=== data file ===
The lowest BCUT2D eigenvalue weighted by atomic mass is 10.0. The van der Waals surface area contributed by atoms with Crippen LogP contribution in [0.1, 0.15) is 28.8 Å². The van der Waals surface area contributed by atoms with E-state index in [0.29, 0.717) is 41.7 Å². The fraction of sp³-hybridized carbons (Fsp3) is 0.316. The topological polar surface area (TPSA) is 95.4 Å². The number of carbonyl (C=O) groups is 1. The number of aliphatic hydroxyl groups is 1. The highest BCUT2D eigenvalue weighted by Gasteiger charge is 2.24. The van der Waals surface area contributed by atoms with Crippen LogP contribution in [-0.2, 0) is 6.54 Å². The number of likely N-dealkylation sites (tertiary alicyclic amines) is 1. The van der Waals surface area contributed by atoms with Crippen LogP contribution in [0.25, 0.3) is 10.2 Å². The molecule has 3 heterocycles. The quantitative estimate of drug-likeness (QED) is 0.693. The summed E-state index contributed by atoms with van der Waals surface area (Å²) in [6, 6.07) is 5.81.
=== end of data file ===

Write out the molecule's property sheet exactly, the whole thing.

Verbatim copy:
The lowest BCUT2D eigenvalue weighted by atomic mass is 10.0. The van der Waals surface area contributed by atoms with Crippen LogP contribution in [0.1, 0.15) is 28.8 Å². The van der Waals surface area contributed by atoms with E-state index in [0.29, 0.717) is 41.7 Å². The fraction of sp³-hybridized carbons (Fsp3) is 0.316. The topological polar surface area (TPSA) is 95.4 Å². The number of carbonyl (C=O) groups is 1. The number of aliphatic hydroxyl groups is 1. The highest BCUT2D eigenvalue weighted by Gasteiger charge is 2.24. The van der Waals surface area contributed by atoms with Crippen LogP contribution in [-0.2, 0) is 6.54 Å². The number of likely N-dealkylation sites (tertiary alicyclic amines) is 1. The van der Waals surface area contributed by atoms with Crippen LogP contribution in [0.25, 0.3) is 10.2 Å². The molecule has 3 heterocycles. The quantitative estimate of drug-likeness (QED) is 0.693. The summed E-state index contributed by atoms with van der Waals surface area (Å²) in [6, 6.07) is 5.81.